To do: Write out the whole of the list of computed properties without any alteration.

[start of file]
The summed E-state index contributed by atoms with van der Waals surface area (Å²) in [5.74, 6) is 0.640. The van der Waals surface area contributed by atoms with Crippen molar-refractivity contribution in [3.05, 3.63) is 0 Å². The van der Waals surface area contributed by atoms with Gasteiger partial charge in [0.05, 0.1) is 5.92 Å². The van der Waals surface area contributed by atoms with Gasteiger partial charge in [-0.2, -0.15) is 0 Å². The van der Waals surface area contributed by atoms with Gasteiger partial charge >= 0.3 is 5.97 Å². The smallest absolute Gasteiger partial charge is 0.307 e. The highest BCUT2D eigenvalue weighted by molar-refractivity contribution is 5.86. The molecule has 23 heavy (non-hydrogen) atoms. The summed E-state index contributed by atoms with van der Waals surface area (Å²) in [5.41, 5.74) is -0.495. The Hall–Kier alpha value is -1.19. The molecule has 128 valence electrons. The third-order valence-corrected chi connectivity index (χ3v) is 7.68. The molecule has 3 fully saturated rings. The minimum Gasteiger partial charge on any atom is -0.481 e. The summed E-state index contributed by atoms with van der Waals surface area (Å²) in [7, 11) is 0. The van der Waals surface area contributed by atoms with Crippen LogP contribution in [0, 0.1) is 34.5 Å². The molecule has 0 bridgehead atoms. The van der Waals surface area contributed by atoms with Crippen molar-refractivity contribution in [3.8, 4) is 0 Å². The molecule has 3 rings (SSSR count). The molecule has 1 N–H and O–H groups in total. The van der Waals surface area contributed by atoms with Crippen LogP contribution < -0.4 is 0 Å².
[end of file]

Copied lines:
The summed E-state index contributed by atoms with van der Waals surface area (Å²) in [5.74, 6) is 0.640. The van der Waals surface area contributed by atoms with Crippen molar-refractivity contribution in [3.05, 3.63) is 0 Å². The van der Waals surface area contributed by atoms with Gasteiger partial charge in [0.05, 0.1) is 5.92 Å². The van der Waals surface area contributed by atoms with Gasteiger partial charge in [-0.2, -0.15) is 0 Å². The van der Waals surface area contributed by atoms with Gasteiger partial charge >= 0.3 is 5.97 Å². The smallest absolute Gasteiger partial charge is 0.307 e. The highest BCUT2D eigenvalue weighted by molar-refractivity contribution is 5.86. The molecule has 23 heavy (non-hydrogen) atoms. The summed E-state index contributed by atoms with van der Waals surface area (Å²) in [5.41, 5.74) is -0.495. The Hall–Kier alpha value is -1.19. The molecule has 128 valence electrons. The third-order valence-corrected chi connectivity index (χ3v) is 7.68. The molecule has 3 fully saturated rings. The minimum Gasteiger partial charge on any atom is -0.481 e. The summed E-state index contributed by atoms with van der Waals surface area (Å²) in [7, 11) is 0. The van der Waals surface area contributed by atoms with Crippen LogP contribution in [0, 0.1) is 34.5 Å². The molecule has 0 bridgehead atoms. The van der Waals surface area contributed by atoms with Crippen molar-refractivity contribution in [3.8, 4) is 0 Å². The molecule has 3 rings (SSSR count). The molecule has 1 N–H and O–H groups in total. The van der Waals surface area contributed by atoms with Crippen LogP contribution < -0.4 is 0 Å².